Vampires would not put themselves in a position to wither away and die. Does anyone really believe that Andre, the selfless martyr would have done that to himself? No. The vampire doesn’t even wither away and die if they love the human, as Bill obviously did. If Bill can live through it, I doubt that Eric can’t. Unless he’s wussier than Doctor Who and Bill.

One of the things I was going to regret about losing the bond was the dimension that it added to discussing slavery in the South. As I said before, that’s what the overall purpose of the bond is. In a story all about white folk – or mostly white folk – as the main storyline, this is something that didn’t get a look in before the bond. Unlike the show, Tara is white:

We were like big white water lilies in a cold pond, we two.
I made myself straighten up and hold Tara.

Living Dead in Dallas, p. 274

The racial dimension is added through the bond, but without the judgement of “fucking it up” that a white Southern woman would get. It’s why CH is reluctant to explain it to fans – because that opens her up for criticism. She gets enough as it is, without the added caveat of “You’re white, what would you know?” Sookie is white, Eric is white, so the colour differences just don’t come up. She’s still seen as inferior to him due to his race, and now she can be seen as the inferior wife as well, due to her race.

The racial issue still comes up – not in the stupid fanfic pet way – but in the way that Sookie is treated by vampires – seen as the lesser wife due to her race. Of course, it’s not as if Eric has as many rights as Sookie does. She may be a poor as shit barmaid, but she could be a doctor, or buy a casino, when Eric can not. In Sookie’s world, the human world, Arlene has more rights than Eric does. Sookie hardly ever makes him duck his head down when she’s beside him in the car, but it’s perfectly okay if she does it in fanfic, right?

But that’s not the only place. By God, CH is good. She’s replaced the bond with other slavery themes. That being the personage of Mustapha Khan, who provides an excellent mirror of Sookie’s emancipation from slavery:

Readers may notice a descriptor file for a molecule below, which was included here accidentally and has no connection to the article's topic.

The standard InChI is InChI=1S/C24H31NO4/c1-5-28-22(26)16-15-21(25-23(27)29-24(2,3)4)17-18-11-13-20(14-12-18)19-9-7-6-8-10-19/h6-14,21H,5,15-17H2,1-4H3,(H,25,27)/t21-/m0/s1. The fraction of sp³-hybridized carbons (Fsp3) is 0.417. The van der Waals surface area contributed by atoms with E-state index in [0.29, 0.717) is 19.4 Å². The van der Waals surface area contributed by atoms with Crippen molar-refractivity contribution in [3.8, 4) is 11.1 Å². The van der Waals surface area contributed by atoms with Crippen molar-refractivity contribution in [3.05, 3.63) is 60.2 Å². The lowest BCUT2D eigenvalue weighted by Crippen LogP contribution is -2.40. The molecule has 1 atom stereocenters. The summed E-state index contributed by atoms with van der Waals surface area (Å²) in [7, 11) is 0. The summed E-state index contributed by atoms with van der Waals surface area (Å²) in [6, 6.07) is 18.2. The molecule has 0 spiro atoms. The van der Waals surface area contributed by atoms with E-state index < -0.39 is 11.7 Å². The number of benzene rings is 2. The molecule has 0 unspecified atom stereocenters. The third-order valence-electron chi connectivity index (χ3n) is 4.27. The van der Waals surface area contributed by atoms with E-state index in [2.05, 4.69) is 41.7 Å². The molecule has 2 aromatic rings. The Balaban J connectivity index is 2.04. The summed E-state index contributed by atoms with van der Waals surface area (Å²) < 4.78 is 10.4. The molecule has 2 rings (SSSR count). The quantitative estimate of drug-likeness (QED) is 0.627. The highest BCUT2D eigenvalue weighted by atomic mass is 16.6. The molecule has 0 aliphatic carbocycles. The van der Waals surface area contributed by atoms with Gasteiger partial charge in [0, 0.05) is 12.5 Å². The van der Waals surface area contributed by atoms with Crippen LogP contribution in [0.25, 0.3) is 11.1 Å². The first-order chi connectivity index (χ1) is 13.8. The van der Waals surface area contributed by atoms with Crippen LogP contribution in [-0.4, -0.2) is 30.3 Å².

“KeShawn Johnson” I said thoughtfully, after a little rummage in his head.
“Why’d you change your name?”
He stiffened, and his mouth was grim. “I have reinvented myself,”
he said. “I am not the slave to a bad habit who was named KeShawn.
I am Mustapha Khan, and I am my own man. I own myself.”

Dead Reckoning,
p. 208

Choosing the name “Mustapha Khan” is a tribute to the name changes of African Americans to Arabic ones. Throwing off the old names given to them by slave masters, and reinventing themselves as their own people. The Arabic name change is believed to be something that affirms the pre-slave identity of those shipped over in chains. They would have had Arabic names, before they were given names that the whites could pronounce. So many African American people choose to change their names to Arabic ones and completely throw the legacy of slavery. He appears in the text only after the bond is broken, not before.

Not only that, but it shows the direction Sookie herself is going in – the reinvention of self without the chains of slavery. As she says:

I’d changed in order to survive, and I was paying the price of survival.
I had to be willing to change myself forever, or everything I’d made
myself do was for nothing.
Dead Reckoning, p. 308

Sookie is changing somewhat back to her former self, the one who doesn’t have to stay down in the dark with Eric, but also trying to find a way to incorporate what she needs to to deal with her life. That means not having a Master in Eric, but being more of an equal, and someone who owns herself.

For that reason, I foresee that Mustapha Khan is an excellent choice to join the cast, and shows the direction Sookie will be going in – the urge to be her own woman, her own reinvention, the woman who owns herself. The bond isn’t coming back any time soon, and I for one, am pleased as punch.